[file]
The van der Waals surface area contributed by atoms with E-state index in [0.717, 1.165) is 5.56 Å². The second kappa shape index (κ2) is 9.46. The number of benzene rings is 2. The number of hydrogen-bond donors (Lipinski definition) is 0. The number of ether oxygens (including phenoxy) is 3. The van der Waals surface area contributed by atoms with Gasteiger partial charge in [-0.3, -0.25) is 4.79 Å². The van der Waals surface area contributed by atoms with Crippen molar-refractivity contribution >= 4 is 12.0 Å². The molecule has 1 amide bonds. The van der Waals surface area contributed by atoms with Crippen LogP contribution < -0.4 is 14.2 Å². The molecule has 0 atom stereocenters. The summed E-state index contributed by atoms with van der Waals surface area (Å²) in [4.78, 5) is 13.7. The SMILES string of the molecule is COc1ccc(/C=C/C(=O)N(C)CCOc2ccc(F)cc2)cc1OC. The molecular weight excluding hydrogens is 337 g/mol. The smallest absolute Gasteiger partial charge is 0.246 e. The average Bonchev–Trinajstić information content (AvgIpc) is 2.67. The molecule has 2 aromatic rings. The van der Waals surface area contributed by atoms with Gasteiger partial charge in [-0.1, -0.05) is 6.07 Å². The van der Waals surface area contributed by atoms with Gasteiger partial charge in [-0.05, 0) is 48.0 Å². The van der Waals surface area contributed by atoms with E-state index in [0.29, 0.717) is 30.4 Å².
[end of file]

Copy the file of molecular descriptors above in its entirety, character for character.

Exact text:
The van der Waals surface area contributed by atoms with E-state index in [0.717, 1.165) is 5.56 Å². The second kappa shape index (κ2) is 9.46. The number of benzene rings is 2. The number of hydrogen-bond donors (Lipinski definition) is 0. The number of ether oxygens (including phenoxy) is 3. The van der Waals surface area contributed by atoms with Gasteiger partial charge in [-0.3, -0.25) is 4.79 Å². The van der Waals surface area contributed by atoms with Crippen molar-refractivity contribution >= 4 is 12.0 Å². The molecule has 1 amide bonds. The van der Waals surface area contributed by atoms with Crippen LogP contribution < -0.4 is 14.2 Å². The molecule has 0 atom stereocenters. The summed E-state index contributed by atoms with van der Waals surface area (Å²) in [4.78, 5) is 13.7. The SMILES string of the molecule is COc1ccc(/C=C/C(=O)N(C)CCOc2ccc(F)cc2)cc1OC. The molecular weight excluding hydrogens is 337 g/mol. The smallest absolute Gasteiger partial charge is 0.246 e. The average Bonchev–Trinajstić information content (AvgIpc) is 2.67. The molecule has 2 aromatic rings. The van der Waals surface area contributed by atoms with Gasteiger partial charge in [-0.1, -0.05) is 6.07 Å². The van der Waals surface area contributed by atoms with Gasteiger partial charge in [-0.05, 0) is 48.0 Å². The van der Waals surface area contributed by atoms with E-state index in [0.29, 0.717) is 30.4 Å².